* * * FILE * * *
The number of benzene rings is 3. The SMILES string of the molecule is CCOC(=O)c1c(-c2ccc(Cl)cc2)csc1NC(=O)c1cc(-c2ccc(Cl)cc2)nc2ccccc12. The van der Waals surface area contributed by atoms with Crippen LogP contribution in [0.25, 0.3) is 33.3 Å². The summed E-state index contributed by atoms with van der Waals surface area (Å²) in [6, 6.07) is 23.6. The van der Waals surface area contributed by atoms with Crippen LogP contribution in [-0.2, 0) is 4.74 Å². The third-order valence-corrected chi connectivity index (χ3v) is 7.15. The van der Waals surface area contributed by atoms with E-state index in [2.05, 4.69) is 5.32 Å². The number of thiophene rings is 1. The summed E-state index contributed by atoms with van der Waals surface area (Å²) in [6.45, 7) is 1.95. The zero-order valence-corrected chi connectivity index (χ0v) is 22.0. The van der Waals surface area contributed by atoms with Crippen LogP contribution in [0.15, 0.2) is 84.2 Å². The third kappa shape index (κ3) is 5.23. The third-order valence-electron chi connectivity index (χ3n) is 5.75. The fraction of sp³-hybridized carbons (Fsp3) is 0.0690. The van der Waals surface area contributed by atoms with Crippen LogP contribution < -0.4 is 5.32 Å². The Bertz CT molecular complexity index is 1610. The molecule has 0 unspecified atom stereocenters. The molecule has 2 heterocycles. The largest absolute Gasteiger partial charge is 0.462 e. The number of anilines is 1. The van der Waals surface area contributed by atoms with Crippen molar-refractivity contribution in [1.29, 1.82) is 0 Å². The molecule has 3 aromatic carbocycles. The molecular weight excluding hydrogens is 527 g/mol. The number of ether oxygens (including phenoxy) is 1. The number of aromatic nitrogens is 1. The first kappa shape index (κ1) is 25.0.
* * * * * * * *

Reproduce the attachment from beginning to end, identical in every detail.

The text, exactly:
The number of benzene rings is 3. The SMILES string of the molecule is CCOC(=O)c1c(-c2ccc(Cl)cc2)csc1NC(=O)c1cc(-c2ccc(Cl)cc2)nc2ccccc12. The van der Waals surface area contributed by atoms with Crippen LogP contribution in [0.25, 0.3) is 33.3 Å². The summed E-state index contributed by atoms with van der Waals surface area (Å²) in [6, 6.07) is 23.6. The van der Waals surface area contributed by atoms with Crippen LogP contribution in [-0.2, 0) is 4.74 Å². The third-order valence-corrected chi connectivity index (χ3v) is 7.15. The van der Waals surface area contributed by atoms with E-state index in [2.05, 4.69) is 5.32 Å². The number of thiophene rings is 1. The summed E-state index contributed by atoms with van der Waals surface area (Å²) in [6.45, 7) is 1.95. The zero-order valence-corrected chi connectivity index (χ0v) is 22.0. The van der Waals surface area contributed by atoms with Crippen LogP contribution in [0.15, 0.2) is 84.2 Å². The third kappa shape index (κ3) is 5.23. The third-order valence-electron chi connectivity index (χ3n) is 5.75. The fraction of sp³-hybridized carbons (Fsp3) is 0.0690. The van der Waals surface area contributed by atoms with Crippen LogP contribution < -0.4 is 5.32 Å². The Bertz CT molecular complexity index is 1610. The molecule has 0 unspecified atom stereocenters. The molecule has 2 heterocycles. The largest absolute Gasteiger partial charge is 0.462 e. The number of anilines is 1. The van der Waals surface area contributed by atoms with Crippen molar-refractivity contribution in [1.29, 1.82) is 0 Å². The molecule has 3 aromatic carbocycles. The molecular weight excluding hydrogens is 527 g/mol. The number of ether oxygens (including phenoxy) is 1. The number of aromatic nitrogens is 1. The first kappa shape index (κ1) is 25.0.